SEOUL (Reuters) - North Korea said on Monday it would deport an Australian missionary for promoting Christianity, with the state news agency carrying what it described as a confession by the elderly man who was arrested last month.
"John Short committed a criminal act by secretly spreading his Bible tracts around a Buddhist temple in Pyongyang when visiting it on February 16, the birth anniversary of leader Kim Jong Il," North Korea's official KCNA news agency said, referring to the father of current leader Kim Jong Un.
It described February 16 as North Korea's biggest holiday.
Short admitted wrongdoing and apologized, KCNA said.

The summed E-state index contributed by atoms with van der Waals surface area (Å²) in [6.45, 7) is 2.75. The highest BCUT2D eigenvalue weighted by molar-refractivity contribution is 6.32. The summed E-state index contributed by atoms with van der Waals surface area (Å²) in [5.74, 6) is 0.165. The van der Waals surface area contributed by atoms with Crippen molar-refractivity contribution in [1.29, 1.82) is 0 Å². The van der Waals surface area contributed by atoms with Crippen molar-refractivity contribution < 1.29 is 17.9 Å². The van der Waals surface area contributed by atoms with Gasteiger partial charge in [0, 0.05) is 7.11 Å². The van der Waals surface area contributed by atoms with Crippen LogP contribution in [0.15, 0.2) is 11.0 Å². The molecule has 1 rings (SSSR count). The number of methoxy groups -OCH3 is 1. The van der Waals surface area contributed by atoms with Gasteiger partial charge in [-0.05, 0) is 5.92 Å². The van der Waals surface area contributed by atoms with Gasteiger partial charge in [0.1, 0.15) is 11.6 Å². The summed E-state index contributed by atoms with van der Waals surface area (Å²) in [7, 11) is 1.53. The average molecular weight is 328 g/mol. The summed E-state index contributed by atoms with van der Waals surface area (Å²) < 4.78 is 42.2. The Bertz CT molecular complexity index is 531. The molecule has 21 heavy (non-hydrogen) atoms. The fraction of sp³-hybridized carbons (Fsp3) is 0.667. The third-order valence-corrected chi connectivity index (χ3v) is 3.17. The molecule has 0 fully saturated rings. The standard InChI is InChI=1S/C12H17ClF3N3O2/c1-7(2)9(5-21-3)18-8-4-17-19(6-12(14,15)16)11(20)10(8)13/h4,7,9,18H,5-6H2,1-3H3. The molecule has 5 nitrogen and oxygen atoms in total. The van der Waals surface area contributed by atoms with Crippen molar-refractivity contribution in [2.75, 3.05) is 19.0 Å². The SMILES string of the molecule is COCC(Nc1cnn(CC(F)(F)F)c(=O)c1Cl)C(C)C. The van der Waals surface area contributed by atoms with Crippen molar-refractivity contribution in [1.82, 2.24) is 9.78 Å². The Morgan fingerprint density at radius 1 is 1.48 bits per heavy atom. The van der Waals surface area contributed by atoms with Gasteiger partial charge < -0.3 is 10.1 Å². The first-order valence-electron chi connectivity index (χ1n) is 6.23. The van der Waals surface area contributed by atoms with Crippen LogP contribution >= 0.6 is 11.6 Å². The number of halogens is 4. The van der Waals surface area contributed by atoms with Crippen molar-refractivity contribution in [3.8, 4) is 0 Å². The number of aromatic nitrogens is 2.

It said North Korea had decided to deport 75-year-old Short partly in consideration of his age.
Pyongyang has held American missionary Kenneth Bae for more than a year and convicted him of trying to overthrow the state.
While North Korea espouses freedom of religion it is ranked as one of the world's most oppressive regimes in that regard.
A United Nations report issued last month identified a lack of religious freedom in a state whose human rights abuses it likened to those of Nazi Germany.
In a rare media conference last week, a South Korean missionary held in North Korea confessed to spying in the North at the behest of the South Korean intelligence agency and attempting to build an underground church in the country.
(Reporting by Choonsik Yoo, Se Young Lee Ju-min Park; Editing by Paul Tait)